Time to Revise the Website
After five years since our 2012 WordPress site launch, Stasis Services releases its revised website. Whilst the visual design elements for our brand remain intact, the changes made are significant under-the-hood technologically.
Most marketing experts agree that one should conduct a self-audit of all branding assets every three to five years depending upon business size, strategy, and goals. Such assets include what is typically the most public: the website. While the Stasis Services website is small and not overly promoted, it is none-the-less a snapshot of who we are and what we feel is important to those who do not already have an existing relationship.
Our 7-year website history:
Major changes in the underlying technology and Web standards since our last major site revision. So, conducting a self-audit, it seemed prudent to keep our visual design fairly consistent but to focus on needed changes with underlying technology and Web standards.
We’ve been vigilant to keep our website technology well-maintained over the years. Our developer monitors necessary software updates and keeps our site secure to protect not only our investment but also to protect our site visitors from the threat of such things as malware. But we agreed it was time to address some critical issues and set a higher standard.
Our 4 Improvement Focuses:
1. Move to Full SSL Encryption
Starting in 2017, Google has mandated that all websites that include a login, collection of form information or a shop must move to “Full SSL Encryption.” This policy is the first of what is expected to be those transitioning to an entirely secure Web (forcing all websites to be served over https). While Stasis Services doesn’t sell products or collect sensitive information on our site, as a company driven by best practices, we decided to embrace the change now versus later.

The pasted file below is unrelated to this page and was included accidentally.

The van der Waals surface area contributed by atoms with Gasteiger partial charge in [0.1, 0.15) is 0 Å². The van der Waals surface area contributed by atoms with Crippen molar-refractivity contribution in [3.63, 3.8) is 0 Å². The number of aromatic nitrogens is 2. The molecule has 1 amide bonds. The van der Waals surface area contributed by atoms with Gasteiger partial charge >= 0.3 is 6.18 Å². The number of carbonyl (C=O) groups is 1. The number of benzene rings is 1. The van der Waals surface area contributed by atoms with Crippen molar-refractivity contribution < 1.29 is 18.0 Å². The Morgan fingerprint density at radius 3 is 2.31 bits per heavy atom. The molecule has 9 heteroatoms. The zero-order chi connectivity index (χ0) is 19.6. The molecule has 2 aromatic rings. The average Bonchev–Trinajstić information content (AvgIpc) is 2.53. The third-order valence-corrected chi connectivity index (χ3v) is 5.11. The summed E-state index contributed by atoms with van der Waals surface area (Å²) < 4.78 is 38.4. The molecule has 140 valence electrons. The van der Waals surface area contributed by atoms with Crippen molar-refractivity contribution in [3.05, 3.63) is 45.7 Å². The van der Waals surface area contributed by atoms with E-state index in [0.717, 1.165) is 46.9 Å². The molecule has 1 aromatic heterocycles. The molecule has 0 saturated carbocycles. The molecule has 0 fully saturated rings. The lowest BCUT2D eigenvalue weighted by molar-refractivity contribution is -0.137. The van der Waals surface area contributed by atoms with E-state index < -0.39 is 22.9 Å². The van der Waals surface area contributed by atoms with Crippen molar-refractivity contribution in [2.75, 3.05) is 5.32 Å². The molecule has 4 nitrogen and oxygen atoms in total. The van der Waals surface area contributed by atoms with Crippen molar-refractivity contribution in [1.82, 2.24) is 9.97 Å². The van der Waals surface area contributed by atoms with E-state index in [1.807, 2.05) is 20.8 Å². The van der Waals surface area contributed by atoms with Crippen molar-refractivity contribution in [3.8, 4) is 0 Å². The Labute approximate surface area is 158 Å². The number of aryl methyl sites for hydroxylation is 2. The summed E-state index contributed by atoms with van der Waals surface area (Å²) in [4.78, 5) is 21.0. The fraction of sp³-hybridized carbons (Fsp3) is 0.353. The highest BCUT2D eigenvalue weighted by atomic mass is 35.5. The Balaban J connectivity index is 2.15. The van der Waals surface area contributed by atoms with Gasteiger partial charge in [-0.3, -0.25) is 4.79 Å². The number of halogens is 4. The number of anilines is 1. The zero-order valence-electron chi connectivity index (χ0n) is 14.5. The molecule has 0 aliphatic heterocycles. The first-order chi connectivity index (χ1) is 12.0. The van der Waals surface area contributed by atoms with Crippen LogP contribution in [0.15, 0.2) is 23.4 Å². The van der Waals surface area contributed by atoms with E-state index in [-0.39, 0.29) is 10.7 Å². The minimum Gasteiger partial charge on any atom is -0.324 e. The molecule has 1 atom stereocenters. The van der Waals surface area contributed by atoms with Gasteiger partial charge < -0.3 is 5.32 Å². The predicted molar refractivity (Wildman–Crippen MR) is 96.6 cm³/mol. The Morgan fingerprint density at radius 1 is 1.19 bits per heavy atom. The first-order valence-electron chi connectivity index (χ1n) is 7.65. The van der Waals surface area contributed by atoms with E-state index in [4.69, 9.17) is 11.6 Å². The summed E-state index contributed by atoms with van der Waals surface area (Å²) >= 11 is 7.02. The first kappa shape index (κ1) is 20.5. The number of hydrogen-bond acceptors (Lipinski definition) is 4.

Learn more about what is involved in our article: Moving to SSL Encryption. An Imminent Requirement
2. Improve Website Responsiveness
The 2010 website was not responsive and completely static in structure with no dynamic content management system (CMS).
Our 2012 dynamic website conversion moved us to WordPress as a bona fide CMS. was technically responsive despite construction on a fixed grid width, but at launch, it complied with current standards.
Our newest version eliminates previous background images and is a fluid design; the display adjusts to different monitor sizes and devices without requiring multiple site versions or mobile domains.
3. Improve Mobile Performance
Habits have changed and it is far more likely that a site visitor will use a mobile device (phone or tablet) versus a desktop device. Our old site version displayed in mobile phones, but not as elegantly as now. Not only have we addressed the ability of our website to display on a mobile device, but also have done other things under the hood to ensure that the site downloads more efficiently. Some things like our home page slider will not display on devices that have a narrower width. And rather than route to a mobile domain, our website can detect the device and morph accordingly.
4. Improve Website Accessibility
There are imposed requirements for website accessibility amongst those aligned with the US Government or accept federal funding, educational institutions and commercial sites (like online stores) through a variety of laws. Stasis Services doesn’t fall into any of the above categories. Especially with a site revision already underway, including such improvements is the right thing to do for a variety of reasons: on moral and ethical grounds, as well as not making any assumptions about our site visitors or clients. We feel it’s better to embrace inclusivity. What does it mean to make a website accessible?
Learn more about what means to make a website accessible and its appropriateness for your business.